All posts tagged: closing

Close More by Selling Less

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Scott's Monday Morning MessageResumes are incredibly flawed sales tools that prove the common saying that “less is more.” Case in point comes from a salesperson new to the staffing and recruitment industry. Instead of the resume he sent to the buyer creating buy-in, it’s generating pushback as the hiring manager is questioning why the candidate for a contract role has worked at seven companies in the past 10 years. The answer—each of these was a contract assignment. Yet, this fact did nothing to allay the concerns of the buyer, interfering with the salesperson’s ability to close him on even just talking with this candidate via telephone.

Less really is more when it comes to how much we sell and the sales tools we employ. Here are three of the top 20 ways to close more by selling less:

  • Instead of soliloquies, speak in soundbites (ideally, nine seconds or less).
  • Rather than scheduling interviews, set up working interviews, allowing the buyer to experience the candidate.
  • When something on paper is required, submit accomplishment profiles instead of resumes, highlighting the details that matter instead of the minutiae that creates confusion.

Giving the customer more space to close him or herself can only happen if we simplify the process. And since buyers always believe themselves and only sometimes, if ever, believe us, letting the better closer close (them, not us) is worth the lessening of our efforts, and letting them feeling more in control.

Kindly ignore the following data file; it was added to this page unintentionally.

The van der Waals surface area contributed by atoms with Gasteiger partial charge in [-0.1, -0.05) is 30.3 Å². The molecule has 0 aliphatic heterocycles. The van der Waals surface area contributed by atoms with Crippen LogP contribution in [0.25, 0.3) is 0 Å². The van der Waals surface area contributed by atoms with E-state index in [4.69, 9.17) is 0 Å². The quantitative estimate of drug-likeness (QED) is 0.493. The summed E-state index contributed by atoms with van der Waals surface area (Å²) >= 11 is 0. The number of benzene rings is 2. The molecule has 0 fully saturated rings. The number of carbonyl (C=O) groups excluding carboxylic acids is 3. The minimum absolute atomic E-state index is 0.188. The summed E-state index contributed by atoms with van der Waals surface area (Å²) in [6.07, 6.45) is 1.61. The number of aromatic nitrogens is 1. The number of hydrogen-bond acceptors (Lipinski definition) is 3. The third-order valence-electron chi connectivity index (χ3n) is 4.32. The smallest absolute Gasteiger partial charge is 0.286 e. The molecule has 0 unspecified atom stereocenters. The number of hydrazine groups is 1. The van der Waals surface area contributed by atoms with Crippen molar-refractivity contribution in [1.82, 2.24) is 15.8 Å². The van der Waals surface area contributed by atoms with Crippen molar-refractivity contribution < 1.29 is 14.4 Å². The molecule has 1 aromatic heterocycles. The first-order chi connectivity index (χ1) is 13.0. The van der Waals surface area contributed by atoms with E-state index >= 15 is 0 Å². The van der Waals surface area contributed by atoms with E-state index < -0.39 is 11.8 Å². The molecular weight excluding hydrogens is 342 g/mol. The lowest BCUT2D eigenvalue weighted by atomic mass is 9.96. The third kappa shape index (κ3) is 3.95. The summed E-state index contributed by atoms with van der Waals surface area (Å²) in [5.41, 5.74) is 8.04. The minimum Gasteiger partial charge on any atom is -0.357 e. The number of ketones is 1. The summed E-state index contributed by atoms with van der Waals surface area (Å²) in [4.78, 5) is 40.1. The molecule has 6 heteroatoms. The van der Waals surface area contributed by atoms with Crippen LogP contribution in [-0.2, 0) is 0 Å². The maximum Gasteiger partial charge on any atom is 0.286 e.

Scott WintripClose More by Selling Less
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More on Leadership Deficits – The Test

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Wintrip Consulting Group : Take No PrisonersTake No Prisoners is a free weekly memo from Scott Wintrip that explores how Radical Accountability prospers companies and changes lives. Instead of taking people hostage with outdated, heavy-handed, and ineffective methods of management, measurement, and motivation, Radical Accountability focuses on creating an unwavering responsibility for getting done what matters most.

Last week’s message on this topic received lots of acknowledgements as to the extent of this problem and requests for more on the topic.

Here are seven more questions, plus the original three, which will allow you to begin to measure the Leadership Deficit in your company. Double-check your answers. Many people report that some of their responses are what should be happening, not what’s really going on currently.

THE LEADERSHIP DEFICIT TEST

  1. Do leaders unwavering…

    1. hold people to the set standards or
    2. justify when they do not?
  2. Are managers…

    1. regularly improving, evolving, and changing best practices or
    2. allowing current processes to continue as the way business gets done?
  3. Do leaders…

    1. work to lessen the amount of multi-tasking being done or
    2. promote multi-tasking?
  4. Are the managers in your company…

    1. consistently decisive in their decision-making or
    2. more inclined to ponder things before taking action?
  5. Do your leaders…

    1. encourage and embrace mistakes or
    2. focus on avoiding missteps and problems?
  6. When listening to managers, do they tend to…

    1. speak succinctly, often using metaphors and examples, or
    2. talk in detail, explaining their points with precision?
  7. Do leaders in your company…

    1. regularly schedule and facilitate practice opportunities or